A Republican Planning Session, Circa 1982

(note: I completely made this up, but it sounds pretty plausible, don’t you think? I won’t assign actual names to the Republicans I pretend to be quoting; just A, B and C.)


A: Well, gents, its hard to believe, but Americans seem to be believing that Ronald Reagan is actually the President!

B: Funny, he never seemed that believable in any of his movie roles.

A: Well, Americans expect more from movie actors than they do from politicians.

B: So, we just ride the wave through ’84 and get Bush ready for ’88?

C: I don’t know, Bush is awfully stiff. I’m not sure Americans will go for him as President.

A: If he stays Vice-President for eight years, we’ll have to give it to him. We’ll just have to sabotage the Dems so they nominate someone even stiffer—maybe Al Gore or Mike Dukakis.

C: Are the Dems that stupid?

B: Well, they sure didn’t know how to manage Carter. I mean, 52 hostages turned into a major crisis which destroys his presidency? Heck, I’ll bet Ronny could get hundreds of Americans killed in Turkey or Beirut or someplace and we could turn it to our political advantage.

C: You think?

B: Of course! We just bluster a lot and wave the flag; none of this Rose Garden crisis management nonsense.

C: So Bush in ’88? That means we’ll have to run him in ’92 as well. I think he’ll bore a lot of Americans in four years. If the economy goes bad, we could lose the White House then.

A: It’s possible. We’ve got some contingency plans, however. We’re going to secretly support a few up-and-coming Democrats along the way and try to get them nominated.

B: That way, even if we lose…

C: We win! Anyone in mind?

A: Well, there’s Gephardt—he seems willing to change his position on about anything to get more votes. But he’s not much more exciting than Bush; he’d probably lose in the primaries no matter how much help we gave him.

C: Well, who else then?

A: There’s that young governor in Arkansas, Bill Clinton. Ever hear him speak?

C: No. He good?

A: Very slick. Smart, comes off as very knowledgeable, caring, loves to work the crowds.

B: Sounds a little too good. Do we want to help a Democrat like that? We might lose control completely!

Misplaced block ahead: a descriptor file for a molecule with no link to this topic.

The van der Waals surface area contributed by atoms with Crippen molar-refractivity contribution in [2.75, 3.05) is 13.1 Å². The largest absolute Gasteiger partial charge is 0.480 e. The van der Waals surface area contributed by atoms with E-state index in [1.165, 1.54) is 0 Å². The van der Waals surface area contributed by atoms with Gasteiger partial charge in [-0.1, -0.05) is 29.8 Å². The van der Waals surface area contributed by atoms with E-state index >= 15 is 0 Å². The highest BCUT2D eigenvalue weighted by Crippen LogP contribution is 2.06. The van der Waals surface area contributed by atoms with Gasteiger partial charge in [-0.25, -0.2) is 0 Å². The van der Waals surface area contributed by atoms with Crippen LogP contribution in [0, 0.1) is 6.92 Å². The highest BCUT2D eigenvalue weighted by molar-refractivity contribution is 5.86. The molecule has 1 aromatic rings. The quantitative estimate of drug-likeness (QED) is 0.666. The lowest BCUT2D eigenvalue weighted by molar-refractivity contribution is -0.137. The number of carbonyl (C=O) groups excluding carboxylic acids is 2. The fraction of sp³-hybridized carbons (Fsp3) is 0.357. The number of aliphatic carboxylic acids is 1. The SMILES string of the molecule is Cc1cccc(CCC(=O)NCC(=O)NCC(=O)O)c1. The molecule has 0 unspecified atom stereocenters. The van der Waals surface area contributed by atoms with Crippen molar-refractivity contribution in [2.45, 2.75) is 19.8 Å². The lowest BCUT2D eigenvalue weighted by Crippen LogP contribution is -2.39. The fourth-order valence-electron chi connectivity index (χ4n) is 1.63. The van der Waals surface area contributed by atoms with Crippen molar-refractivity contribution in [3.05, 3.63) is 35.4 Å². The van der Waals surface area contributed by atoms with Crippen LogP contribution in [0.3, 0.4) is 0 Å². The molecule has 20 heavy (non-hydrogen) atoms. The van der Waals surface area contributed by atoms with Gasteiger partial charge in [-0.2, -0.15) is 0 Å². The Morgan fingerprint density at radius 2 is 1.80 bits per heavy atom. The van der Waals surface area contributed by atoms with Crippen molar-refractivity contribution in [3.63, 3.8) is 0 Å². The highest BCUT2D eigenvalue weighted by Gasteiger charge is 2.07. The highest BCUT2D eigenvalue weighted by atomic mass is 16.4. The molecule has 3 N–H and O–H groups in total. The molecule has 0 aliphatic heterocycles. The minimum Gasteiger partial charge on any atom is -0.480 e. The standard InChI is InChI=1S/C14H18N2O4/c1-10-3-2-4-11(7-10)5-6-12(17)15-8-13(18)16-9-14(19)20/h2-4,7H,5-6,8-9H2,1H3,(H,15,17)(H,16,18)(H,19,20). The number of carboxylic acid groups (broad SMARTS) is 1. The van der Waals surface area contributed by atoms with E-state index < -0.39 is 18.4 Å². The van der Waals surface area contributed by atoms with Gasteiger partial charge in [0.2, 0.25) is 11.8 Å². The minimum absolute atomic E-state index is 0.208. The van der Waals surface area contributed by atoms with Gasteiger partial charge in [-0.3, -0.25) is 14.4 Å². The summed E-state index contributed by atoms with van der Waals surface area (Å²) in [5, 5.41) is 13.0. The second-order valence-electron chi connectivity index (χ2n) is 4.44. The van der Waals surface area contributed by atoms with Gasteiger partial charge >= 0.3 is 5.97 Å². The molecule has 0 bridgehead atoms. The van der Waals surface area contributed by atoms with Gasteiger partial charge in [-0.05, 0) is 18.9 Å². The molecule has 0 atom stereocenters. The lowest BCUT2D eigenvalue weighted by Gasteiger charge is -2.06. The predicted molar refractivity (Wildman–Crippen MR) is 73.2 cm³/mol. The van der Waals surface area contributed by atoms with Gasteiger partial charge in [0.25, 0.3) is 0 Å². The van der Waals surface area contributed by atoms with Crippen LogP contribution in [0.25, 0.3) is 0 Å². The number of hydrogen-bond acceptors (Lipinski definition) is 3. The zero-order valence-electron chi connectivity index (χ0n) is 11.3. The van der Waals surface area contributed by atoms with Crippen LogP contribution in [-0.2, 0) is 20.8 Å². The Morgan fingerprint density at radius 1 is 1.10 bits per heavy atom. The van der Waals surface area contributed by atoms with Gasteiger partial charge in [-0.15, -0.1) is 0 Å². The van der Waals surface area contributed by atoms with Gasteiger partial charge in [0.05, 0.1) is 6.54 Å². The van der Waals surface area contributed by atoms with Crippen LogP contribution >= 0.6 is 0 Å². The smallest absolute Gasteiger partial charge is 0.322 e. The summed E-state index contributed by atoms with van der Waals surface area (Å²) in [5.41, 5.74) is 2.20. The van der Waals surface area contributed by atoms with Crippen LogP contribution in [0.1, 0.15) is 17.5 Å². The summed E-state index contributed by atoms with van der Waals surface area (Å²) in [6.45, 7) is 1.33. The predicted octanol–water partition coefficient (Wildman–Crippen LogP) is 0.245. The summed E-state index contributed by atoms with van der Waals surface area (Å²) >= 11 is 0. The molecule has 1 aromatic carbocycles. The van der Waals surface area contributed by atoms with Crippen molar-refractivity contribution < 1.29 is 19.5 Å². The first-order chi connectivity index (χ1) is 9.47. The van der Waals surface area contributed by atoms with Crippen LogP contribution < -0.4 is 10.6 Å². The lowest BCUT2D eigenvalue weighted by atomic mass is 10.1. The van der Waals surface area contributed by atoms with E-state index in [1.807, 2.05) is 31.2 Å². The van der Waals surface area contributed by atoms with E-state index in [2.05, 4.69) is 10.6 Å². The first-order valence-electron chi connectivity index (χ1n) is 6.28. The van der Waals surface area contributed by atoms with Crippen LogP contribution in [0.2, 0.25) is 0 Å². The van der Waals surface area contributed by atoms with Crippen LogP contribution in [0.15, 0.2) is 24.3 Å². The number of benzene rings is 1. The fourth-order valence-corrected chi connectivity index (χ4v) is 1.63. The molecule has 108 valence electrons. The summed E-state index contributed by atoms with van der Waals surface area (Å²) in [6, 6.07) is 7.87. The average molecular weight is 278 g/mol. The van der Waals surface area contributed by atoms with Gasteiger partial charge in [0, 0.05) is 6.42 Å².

A: Not to worry. The good governor has a zipper problem.

C: And we’ve got pictures?
A: Yep. And he’s got a wife who’ll probably castrate him if this ever comes out.

B: So, if Bush can’t win in ’92, we’ve got this Clinton…

C: Who will do pretty much anything we want…

A: And we get to pick on him the whole time because he’s a Democrat!

B: So then we use Clinton to further our agenda AND discredit the Democrats, and then clobber him with a Republican in ’96!

A: Well, maybe. But maybe we’ll be having so much fun, we’ll let him go another four years.

C: Oh man, that’s rich!

A: We would really go after him in that second term—expose him, maybe even impeach him!

B: Dang, that sounds like fun!

C: So would we just continue to let the Democrats have the White House after that, while we pull the strings?

A: No, that would be too dangerous. They might end up with someone honest and competent, and then we’d be up a creek. But we’re taking our lesson from Reagan, and from PT Barnum: no one ever went broke underestimating the intelligence of the American public.

B: You don’t mean another mental midget?

A: I do. It is so much fun watching those news guys pretending that Reagan is a real president—and he will seem like one compared to some of the guys we’ve got coming along.

C: Like…

A: Well, like Dan Quayle, for one.

C: Dan Quayle? Senator Dan Quayle? From Indiana? The guy who misspells his own name half the time?

B: Oh, man, that would be something. Who else?

A: Well, have you met Bush’s sons?

B: You mean Jeb? Seems a little dim, but I could see that working…

A: No, I mean the oldest one, George W.

C: Ha ha ha! He’d lose at tic-tac-toe if you gave him the first three moves, and he was playing against Quayle! You don’t think we can pull that off, do you?

A: Not sure. Sure will be fun to try, though!